The Japanese is one culture to like their privacy. A great way to ruin one’s privacy is to intentionally engage in eye-contact, especially with a prolonged engagement. Imagine coming home from work everyday in public transportation and running into an unknown interval. One thing a person might do is make eye-contact with a stranger to see if the stranger is aware of this interval. Now imagine you are conducting a meeting and you come across some interval in your way. An instinctive reaction is to seek help. However, in an important business meeting, this is a devastating episode in which you may bring down a friend if he is unaware of this interval as well. The best thing to do, in Japanese customs, is to own up and not throw your best friend under the bus with you. How should you do it? Perhaps avoid eye contact and stay calm with your best manners at hand.
The Japanese are known to close their eyes when they are listening intently. This is a reaction to block out from sensing other things that are going on in the room. In America, we can find many distracting things that are meant to distract you. If you go to an NBA playoff game and watch a professional basketball player attempt a free-throw at an away game, you will see almost everyone in the audience do their best to distract the player, in order for him to miss the free-throw. You will hear loud noises, see shirts waving, and even see fan memorabilia made, bought, and obtained for that sole purpose during a free-throw shooting. One American religion, called the Church of Jesus Christ of Latter-Day Saints shows reverence similar to the Japanese eye contact phenomenon.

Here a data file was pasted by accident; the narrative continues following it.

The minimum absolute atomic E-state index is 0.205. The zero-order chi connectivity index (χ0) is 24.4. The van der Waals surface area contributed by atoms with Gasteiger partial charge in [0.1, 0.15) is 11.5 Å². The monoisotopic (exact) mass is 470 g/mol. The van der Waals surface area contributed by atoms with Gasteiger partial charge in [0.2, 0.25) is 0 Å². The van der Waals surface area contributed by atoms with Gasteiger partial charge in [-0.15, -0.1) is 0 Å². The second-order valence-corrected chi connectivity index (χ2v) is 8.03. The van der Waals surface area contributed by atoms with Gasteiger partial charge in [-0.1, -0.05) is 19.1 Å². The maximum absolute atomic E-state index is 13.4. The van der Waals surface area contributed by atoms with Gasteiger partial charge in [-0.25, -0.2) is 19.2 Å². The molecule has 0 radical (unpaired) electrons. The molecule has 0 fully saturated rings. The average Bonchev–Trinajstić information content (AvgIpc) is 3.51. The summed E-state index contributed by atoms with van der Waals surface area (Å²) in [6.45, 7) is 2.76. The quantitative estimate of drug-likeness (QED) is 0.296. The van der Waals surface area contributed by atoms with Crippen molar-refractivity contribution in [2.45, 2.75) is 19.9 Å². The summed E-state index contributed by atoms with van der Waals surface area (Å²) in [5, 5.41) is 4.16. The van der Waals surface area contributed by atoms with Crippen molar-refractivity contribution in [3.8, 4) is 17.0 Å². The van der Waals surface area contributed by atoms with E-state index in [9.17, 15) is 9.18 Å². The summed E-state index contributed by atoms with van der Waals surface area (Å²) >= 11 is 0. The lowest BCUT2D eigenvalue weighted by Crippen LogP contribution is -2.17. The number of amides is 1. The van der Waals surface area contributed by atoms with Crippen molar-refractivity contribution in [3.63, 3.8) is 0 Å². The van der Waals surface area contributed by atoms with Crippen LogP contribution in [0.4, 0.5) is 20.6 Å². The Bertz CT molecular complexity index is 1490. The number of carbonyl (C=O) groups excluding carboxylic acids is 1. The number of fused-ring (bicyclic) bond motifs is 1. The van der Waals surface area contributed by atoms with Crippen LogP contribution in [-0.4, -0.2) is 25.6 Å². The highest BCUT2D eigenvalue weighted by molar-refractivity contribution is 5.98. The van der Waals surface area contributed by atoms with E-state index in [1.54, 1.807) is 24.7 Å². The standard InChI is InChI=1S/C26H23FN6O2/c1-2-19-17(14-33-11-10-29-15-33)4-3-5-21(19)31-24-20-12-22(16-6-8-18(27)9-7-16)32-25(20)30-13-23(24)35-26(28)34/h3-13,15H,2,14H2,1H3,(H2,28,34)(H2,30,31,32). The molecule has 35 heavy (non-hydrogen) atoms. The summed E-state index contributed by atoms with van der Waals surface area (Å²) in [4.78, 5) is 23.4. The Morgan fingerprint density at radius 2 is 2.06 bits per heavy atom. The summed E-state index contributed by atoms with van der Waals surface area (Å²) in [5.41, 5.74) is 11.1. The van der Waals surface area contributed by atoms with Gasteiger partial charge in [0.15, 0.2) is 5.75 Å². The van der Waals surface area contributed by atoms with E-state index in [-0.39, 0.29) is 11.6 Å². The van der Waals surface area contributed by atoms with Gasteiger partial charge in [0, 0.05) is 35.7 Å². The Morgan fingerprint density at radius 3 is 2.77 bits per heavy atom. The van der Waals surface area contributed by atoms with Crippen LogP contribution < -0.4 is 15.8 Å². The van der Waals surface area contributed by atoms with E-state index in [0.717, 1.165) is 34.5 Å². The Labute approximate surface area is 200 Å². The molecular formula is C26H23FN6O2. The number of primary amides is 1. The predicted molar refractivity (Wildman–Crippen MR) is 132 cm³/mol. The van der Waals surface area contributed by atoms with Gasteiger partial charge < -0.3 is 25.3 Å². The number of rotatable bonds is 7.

During a sacrament meeting at the LDS church, many people will give talks or performances such as singing or violin playing. In one, hour long meeting, there may be up to 5 or more people conducting a session. After each person concludes their talk or performance, it is in the Mormon practice to show gratitude with reverence. The LDS members will keep quiet during the session without gossip or clapping to maintain the spirit. Comparing the Japanese to an LDS sacrament session, closing the eyes and being reverent is a way to block out an unnecessary force. As we can determine in an NBA playoff game, there is no room for respect. Players will have to play hard and with whatever comes in their way.
Eye contact is a method to show people “I am here.” People have an ambition, or sometimes a reaction, to make one’s presence known. We do it for attention, for work, or to make new friends. However, the Japanese have grown accustomed in a practice of avoiding eye-contact when things are busy and sometimes serious. In the business place, respecting senior officers is important to maintain one’s own status while progressing in rank. It is important for the Japanese not to discourage other businessmen or to bother them during a stressful time. How else can one show respect than to maintain a personal boundary?
University/College: University of Chicago
Type of paper: Thesis/Dissertation Chapter
Date: 24 October 2016